In Europe, the search for growth remains elusive. Support for peripheral economies continues but political risk remains. Meanwhile, resistance against austerity, which is not the answer to Europe’s problems, is growing and we are now seeing some change in the direction of policy.
The question is whether the relief will arrive in time with both Italy and Spain on the verge of a sharp, downward economic spiral. For Europe, the launch of the Outright Monetary Transactions programme in the autumn of 2012 was very important but monetary policy remains too tight in a number of countries.
The credit impulse (the change in new credit issued as a % of GDP) is about to turn deeply negative and policymakers need to act to resolve this problem. There is plenty of evidence indicating that private sector demand, and thus overall economic growth, is very closely correlated with the private sector credit impulse.
European policymakers must boost liquidity or face even more serious issues in the not too distant future. Real standards of living also need to fall dramatically – by around 25-30% if Europe is to regain its competiveness. However, the outlook is not necessarily bad for European firms and their earnings potential. Those companies focused on exports, for example, can continue to fare well, even in difficult times.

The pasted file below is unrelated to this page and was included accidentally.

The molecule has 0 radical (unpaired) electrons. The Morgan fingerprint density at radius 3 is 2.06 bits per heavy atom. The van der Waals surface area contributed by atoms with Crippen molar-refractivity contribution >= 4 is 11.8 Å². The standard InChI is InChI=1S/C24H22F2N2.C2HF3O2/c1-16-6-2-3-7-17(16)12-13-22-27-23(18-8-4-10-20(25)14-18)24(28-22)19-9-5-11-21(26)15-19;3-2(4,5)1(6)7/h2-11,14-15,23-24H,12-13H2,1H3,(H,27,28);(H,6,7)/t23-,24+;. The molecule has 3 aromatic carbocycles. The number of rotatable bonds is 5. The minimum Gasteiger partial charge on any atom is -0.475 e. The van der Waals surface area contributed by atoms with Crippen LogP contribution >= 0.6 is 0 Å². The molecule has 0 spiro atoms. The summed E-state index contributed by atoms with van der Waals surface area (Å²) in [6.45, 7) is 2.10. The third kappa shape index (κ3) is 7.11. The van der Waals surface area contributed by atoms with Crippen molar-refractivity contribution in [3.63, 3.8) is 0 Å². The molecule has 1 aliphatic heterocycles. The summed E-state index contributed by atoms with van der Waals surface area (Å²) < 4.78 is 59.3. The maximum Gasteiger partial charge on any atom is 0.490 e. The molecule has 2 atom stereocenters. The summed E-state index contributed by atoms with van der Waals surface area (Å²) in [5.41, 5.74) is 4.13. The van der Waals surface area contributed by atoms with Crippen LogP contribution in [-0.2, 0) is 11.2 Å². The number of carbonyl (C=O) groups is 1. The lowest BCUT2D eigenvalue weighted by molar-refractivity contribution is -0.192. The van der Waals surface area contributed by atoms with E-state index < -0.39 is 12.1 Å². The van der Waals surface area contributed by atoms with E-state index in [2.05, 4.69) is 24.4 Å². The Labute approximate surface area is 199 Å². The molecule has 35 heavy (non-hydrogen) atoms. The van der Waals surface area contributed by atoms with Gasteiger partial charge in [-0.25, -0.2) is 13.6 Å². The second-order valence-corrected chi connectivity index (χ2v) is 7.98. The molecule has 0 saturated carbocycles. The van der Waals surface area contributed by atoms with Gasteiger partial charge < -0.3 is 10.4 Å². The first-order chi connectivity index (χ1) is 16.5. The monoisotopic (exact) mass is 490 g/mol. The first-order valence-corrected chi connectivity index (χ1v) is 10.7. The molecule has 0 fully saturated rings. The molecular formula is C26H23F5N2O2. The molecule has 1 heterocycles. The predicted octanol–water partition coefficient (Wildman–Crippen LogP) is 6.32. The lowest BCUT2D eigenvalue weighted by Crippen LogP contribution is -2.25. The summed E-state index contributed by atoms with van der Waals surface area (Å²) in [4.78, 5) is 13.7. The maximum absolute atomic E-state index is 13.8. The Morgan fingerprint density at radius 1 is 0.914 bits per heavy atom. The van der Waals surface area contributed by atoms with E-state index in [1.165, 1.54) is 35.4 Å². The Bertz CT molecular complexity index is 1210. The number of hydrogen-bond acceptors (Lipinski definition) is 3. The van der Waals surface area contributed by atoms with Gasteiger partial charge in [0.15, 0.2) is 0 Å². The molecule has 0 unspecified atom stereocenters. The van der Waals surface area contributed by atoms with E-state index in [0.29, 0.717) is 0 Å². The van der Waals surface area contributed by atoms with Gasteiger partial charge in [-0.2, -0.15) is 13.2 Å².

In emerging economies, the challenge is managing currencies that are under pressure from the rising US dollar, but this is draining FX reserves and hence tightening monetary policy. However, many of these countries remain relatively safe credits and we still prefer emerging market debt over developed world debt. Indeed, we believe the asset class has been oversold recently.
The world of excess liquidity and inadequate growth that we have seen over the past few years has benefited corporates, while wage earners have suffered. We do not believe this situation is going to change. This is partly why our strategy continues to favour corporate credits over their sovereign counterparts. The fact that we are likely to remain in a low growth world also means that the case for owning emerging market and high yield bonds remains valid, although it is not as strong as it once was.
Increasing volatility should provide a boon for active managers
At one time, the case for owning government bonds was clear. They would provide balance in a portfolio, rising when other asset classes came under pressure.
However, anticipated returns mean that government bonds currently no longer play that hedging role. But we do not believe that radically altering the risk profile of a portfolio is the way to address the way in which the characteristics of the asset class have changed.
While we must accept that returns are likely to be lower, we believe that fixed income still has an important role to play within a well-diversified portfolio. The search for yield, for example, is not going to go away as interest rates are likely to remain low for a considerable period of time.
We also believe that we are likely to see volatility increase, and that this will create a raft of opportunities for active managers in the coming months.